Country Facts and Folklore
By Andy Reddick


Edna Mae was my prize calico cat of at least three colors. A woman once looked at her and said, "She’s uglier than a pan of homemade lye soap!" I understood the insult intended, as my visions went back to when my grandmother Mary Fellows made dishpans of soap a shade lighter than pumpkin pie, with a consistency somewhat resembling candle wax. Grandma’s product was a far cry from the colored, perfumed, oval bars of "homemade" soap wrapped in bright foil paper that hippie girls often displayed and sold in California stores during the 1970s. It was unattractive to say the least, but it was an excellent cleanser. I don’t have her recipe and I never helped her make soap, but I have her sister-in-law’s description of soap making. 

This was one of the many things Lizzie Fellows Heckart described in Four Seasons, a small book printed by the Van Buren County Historical Society after her death. According to Aunt Lizzie, wood ashes were accumulated in a large hopper measuring six feet by four feet, sloping to smaller dimensions at the bottom. The hopper stood on a huge stone that had a groove cut in it for the lye to run through. Care was taken to keep the ashes clean, and when the hopper was full, water was poured over the ashes. When a brown liquid began trickling down through the groove, it was caught in a jar. This was pure lye, the basic ingredient of her soap.

At exactly the right time of the full moon, fat rinds from beef and pork that had been saved during the winter were placed in a huge iron kettle with the lye. Water was added to the desired strength. A brisk fire was built under the kettle so that the mixture could boil. They made a year’s supply of sweet-smelling soap in this manner. It would take the dirt out of farm clothes, kill germs, and would also take the hide off the knuckles if you rubbed your clothes too hard on the washboard. Grandma used a similar method, but modified it to a much smaller scale. There was a difference in her final product, however. It was never very clear, it was almost as hard as rubber, and it was repulsive brown on top. With a sharp knife, she cut the soap into rectangular pieces. When she removed a piece of soap from the pan, it was a yellowish-brown color beneath a quarter inch of brown crust. Thus, I quickly got the picture when the lady said that my cat was as "ugly as a pan of homemade soap."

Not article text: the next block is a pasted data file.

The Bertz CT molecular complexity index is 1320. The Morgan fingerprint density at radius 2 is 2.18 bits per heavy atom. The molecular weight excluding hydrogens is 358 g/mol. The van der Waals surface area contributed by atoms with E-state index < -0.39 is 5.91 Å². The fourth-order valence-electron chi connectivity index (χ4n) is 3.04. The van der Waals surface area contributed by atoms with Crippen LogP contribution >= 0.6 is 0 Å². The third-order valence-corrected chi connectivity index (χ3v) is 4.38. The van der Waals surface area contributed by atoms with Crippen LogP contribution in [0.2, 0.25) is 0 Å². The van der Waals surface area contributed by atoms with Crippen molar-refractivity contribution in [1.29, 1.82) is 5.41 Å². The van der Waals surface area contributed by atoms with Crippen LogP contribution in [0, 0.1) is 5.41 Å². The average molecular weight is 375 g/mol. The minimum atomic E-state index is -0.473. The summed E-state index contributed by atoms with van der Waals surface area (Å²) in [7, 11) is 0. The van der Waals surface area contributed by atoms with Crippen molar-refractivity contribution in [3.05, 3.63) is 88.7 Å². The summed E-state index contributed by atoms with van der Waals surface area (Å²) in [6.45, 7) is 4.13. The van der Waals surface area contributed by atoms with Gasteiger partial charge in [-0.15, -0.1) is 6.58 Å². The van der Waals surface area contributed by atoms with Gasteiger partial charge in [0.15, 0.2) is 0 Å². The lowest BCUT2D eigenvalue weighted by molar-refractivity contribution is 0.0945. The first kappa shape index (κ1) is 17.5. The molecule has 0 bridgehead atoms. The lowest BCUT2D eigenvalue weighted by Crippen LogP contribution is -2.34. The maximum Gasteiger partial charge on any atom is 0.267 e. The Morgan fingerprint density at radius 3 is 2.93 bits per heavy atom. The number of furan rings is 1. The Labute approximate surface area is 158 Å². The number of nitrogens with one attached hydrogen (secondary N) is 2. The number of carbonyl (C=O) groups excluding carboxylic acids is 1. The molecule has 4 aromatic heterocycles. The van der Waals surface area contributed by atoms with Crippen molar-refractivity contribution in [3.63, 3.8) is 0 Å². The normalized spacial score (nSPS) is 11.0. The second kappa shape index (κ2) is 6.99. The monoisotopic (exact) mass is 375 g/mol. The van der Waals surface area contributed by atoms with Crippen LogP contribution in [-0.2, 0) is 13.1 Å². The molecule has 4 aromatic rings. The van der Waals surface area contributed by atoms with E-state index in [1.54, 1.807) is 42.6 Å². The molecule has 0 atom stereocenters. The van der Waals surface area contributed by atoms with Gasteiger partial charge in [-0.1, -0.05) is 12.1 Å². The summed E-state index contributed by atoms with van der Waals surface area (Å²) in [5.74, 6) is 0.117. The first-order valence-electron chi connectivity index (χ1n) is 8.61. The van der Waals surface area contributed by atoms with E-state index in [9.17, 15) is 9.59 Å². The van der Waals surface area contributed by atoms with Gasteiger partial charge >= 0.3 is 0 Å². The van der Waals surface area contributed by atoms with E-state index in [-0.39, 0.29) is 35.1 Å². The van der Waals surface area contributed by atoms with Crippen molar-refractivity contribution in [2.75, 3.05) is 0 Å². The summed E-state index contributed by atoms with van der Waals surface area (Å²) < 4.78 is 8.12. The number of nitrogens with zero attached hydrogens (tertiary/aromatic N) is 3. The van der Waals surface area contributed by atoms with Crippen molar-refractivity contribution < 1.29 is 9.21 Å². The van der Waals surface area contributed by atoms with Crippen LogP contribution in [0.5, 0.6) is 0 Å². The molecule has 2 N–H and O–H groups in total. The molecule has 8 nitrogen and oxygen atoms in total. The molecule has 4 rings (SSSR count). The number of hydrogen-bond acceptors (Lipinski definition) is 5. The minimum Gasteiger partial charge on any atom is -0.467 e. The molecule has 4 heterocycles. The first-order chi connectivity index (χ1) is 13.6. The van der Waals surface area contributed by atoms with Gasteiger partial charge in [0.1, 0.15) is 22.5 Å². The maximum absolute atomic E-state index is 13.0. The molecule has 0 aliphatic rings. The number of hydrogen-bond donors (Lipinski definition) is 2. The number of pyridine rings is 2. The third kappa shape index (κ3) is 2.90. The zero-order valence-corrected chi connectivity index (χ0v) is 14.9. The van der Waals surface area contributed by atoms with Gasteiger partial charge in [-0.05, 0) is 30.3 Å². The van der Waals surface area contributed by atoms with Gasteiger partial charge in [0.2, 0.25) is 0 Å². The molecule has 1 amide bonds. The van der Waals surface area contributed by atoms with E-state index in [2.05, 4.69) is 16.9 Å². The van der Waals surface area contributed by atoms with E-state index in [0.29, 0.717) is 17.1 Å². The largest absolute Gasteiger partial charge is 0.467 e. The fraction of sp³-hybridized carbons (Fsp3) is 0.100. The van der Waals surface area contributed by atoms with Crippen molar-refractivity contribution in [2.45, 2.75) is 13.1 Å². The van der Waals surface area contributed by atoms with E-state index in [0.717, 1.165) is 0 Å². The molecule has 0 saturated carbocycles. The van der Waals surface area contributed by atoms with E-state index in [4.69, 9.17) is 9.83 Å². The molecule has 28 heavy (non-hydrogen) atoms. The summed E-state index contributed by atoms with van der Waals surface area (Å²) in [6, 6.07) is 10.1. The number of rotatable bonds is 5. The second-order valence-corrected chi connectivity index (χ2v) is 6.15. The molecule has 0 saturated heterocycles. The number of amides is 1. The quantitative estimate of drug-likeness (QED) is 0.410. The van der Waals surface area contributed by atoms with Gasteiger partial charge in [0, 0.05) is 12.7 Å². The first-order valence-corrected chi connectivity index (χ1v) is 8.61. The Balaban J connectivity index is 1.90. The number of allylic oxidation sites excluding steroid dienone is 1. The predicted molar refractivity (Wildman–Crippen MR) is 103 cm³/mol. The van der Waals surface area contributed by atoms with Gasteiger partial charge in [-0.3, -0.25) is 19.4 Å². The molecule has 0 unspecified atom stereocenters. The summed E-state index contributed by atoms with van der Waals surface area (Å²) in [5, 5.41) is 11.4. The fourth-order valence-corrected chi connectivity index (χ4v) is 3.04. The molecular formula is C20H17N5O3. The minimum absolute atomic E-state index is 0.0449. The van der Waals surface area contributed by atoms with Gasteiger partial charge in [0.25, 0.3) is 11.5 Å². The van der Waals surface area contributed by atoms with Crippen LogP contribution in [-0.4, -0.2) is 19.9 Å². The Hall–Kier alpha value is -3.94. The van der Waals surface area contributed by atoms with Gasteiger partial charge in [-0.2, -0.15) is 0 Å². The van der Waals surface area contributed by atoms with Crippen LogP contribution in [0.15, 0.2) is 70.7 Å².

Everyone in our household preferred milder, gentler, more attractive cakes of store bought soap for bathing, thus Grandma used her soap mostly for laundry purposes. I do not recall that it smelled particularly great, but on the rare instances that I washed myself with her ugly pan product, my skin felt and smelled really clean.

Once when we were gooseberry picking a mile south of Leando, my grandmother and I rolled under a barbed wire fence only to discover that we had just been in a patch of poison oak. She told me not to scratch myself, but I couldn’t resist. When we got home, she scrubbed herself with her lye soap and had no problems. I insisted on using commercial soap, and suffered from a poison rash all summer! 

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Contributed to the Van Buren Co. IAGenWeb Project by Andy Reddick